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NEW YORK CITY—After Monday’s attempted suicide bombing in the Port Authority Bus Terminal, New York City’s public transportation system is back to normal. This requires different public entities cooperating to tackle the ongoing challenges of providing Metropolitan Transportation Authority bus, subway and railway services to a 2.7 billion annual ridership.
In Part I of “Rethinking NYC’s Public Transportation,” Globest.com reviewed the Regional Plan Association’s recommendations for the subway system. In Part II, today’s article looks at New York City comptroller Scott Stringer’s Nov. 27 report, “The Other Transit Crisis: How to Improve the NYC Bus System,” and transportation entities’ responses.
Stringer indicates that similar to being the neglected stepchild, the MTA bus system is overlooked, as subways, commuter rails and bridges “enjoy more attention and resources.”
The report describes bus routes as “slow, unreliable, long, meandering, confusing, congested and poorly connected.” It calls the MTA buses old and the shelters deficient. It points out that the bus system has lost 100 million passengers from 2008 to 2016.
The comptroller notes buses travel a dismal 7.4 hours miles per hour along local, Select Bus Service (SBS) and express routes, being the slowest among the largest bus companies in the country. The report criticizes the SBS performance, lack of enforcement of bus-only lanes, and the existence of far fewer dedicated lanes than in other major cities.
The report says the Transit Signal Priority (TSP) technology that coordinates communication of MTA buses to DOT traffic lights is active at only 260 intersections along only five of the bus routes. This technology reduces time waiting at stop lights.
Stringer points out that New Yorkers with lower incomes, people of color and immigrants statistically depend more upon buses and are hurt the most by the services’ shortcomings.
MTA Chairman Joseph Lhota responded to Stringer’s report saying traffic congestion and New York City’s consistent inability to manage traffic flow and enforce existing traffic laws is what’s harming bus services. “The proper and progressive way to deal with the scourge of traffic is for everyone to support a responsible congestion pricing plan,” says Lhota. “Traffic congestion is keeping the most reliable and advanced fleet in recent history from moving as efficiently as it can and should.”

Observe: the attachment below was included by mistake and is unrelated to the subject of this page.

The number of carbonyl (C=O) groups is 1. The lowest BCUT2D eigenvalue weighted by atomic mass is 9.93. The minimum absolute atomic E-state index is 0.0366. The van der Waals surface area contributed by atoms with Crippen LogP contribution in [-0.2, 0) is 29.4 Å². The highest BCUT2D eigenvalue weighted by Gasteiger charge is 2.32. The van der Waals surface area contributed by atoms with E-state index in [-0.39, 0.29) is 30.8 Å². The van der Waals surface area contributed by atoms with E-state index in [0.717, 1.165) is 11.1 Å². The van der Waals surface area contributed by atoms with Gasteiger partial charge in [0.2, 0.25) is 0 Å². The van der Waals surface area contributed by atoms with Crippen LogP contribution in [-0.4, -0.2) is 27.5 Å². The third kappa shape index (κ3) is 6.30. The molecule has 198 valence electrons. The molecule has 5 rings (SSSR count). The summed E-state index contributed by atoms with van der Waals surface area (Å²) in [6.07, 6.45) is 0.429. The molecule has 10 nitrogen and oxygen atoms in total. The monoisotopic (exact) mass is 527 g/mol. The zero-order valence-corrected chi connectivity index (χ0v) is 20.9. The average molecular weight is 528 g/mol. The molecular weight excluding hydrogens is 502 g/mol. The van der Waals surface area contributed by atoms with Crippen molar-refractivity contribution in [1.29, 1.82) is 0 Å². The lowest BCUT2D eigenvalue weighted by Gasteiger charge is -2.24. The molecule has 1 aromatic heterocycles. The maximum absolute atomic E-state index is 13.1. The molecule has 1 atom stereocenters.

City Hall has refused to support congestion pricing.
The MTA notes that city government is responsible for many of the factors impacting bus performance including traffic congestion. According to the MTA, the city builds the bus-only lanes, enforces violations of cars blocking or using these lanes, performs traffic studies, modifies the street signals essential for the TSP technology, and installs and maintains the bus stop shelters.
The MTA tells GlobeSt.com that it has already implemented or begun work on several of the comptroller’s recommendations. It contends that the current fleet of buses is the most reliable and advanced in recent history with the mean distance between failures twice what it was in 2011 (6,400 miles compared to 3,307). It credits aggressively enhanced maintenance for these improvements.
Advanced safety and security systems are being installed and the entire fleet is wheelchair accessible. A pilot program is testing wider use of electric buses and clean energy buses are part of the fleet. The MTA received 277 new buses in 2017 as part of its 2015-2019 capital program and is slated to receive another 1,700.
With SBS, the MTA is developing a new fare payment system to facilitate all-door boarding.
Betsy Kim is the bureau chief, East Coast, and New York City reporter for Real Estate Forum and GlobeSt.com. As a lawyer and journalist, Betsy has worked as the director of editorial and content for LexisNexis Lawyers.com, a TV/multi-media journalist for NBC and CBS affiliated TV stations in the Midwest, and an associate producer at Court TV.
The benefits agreement for 10 National Medford LLC, whose managing member is Jeffrey Feil, assisted the $30-million purchase and leaseback of Intercounty’s facilities at 10 National Blvd., which total 250,000 square feet and sit on almost 30 acres.
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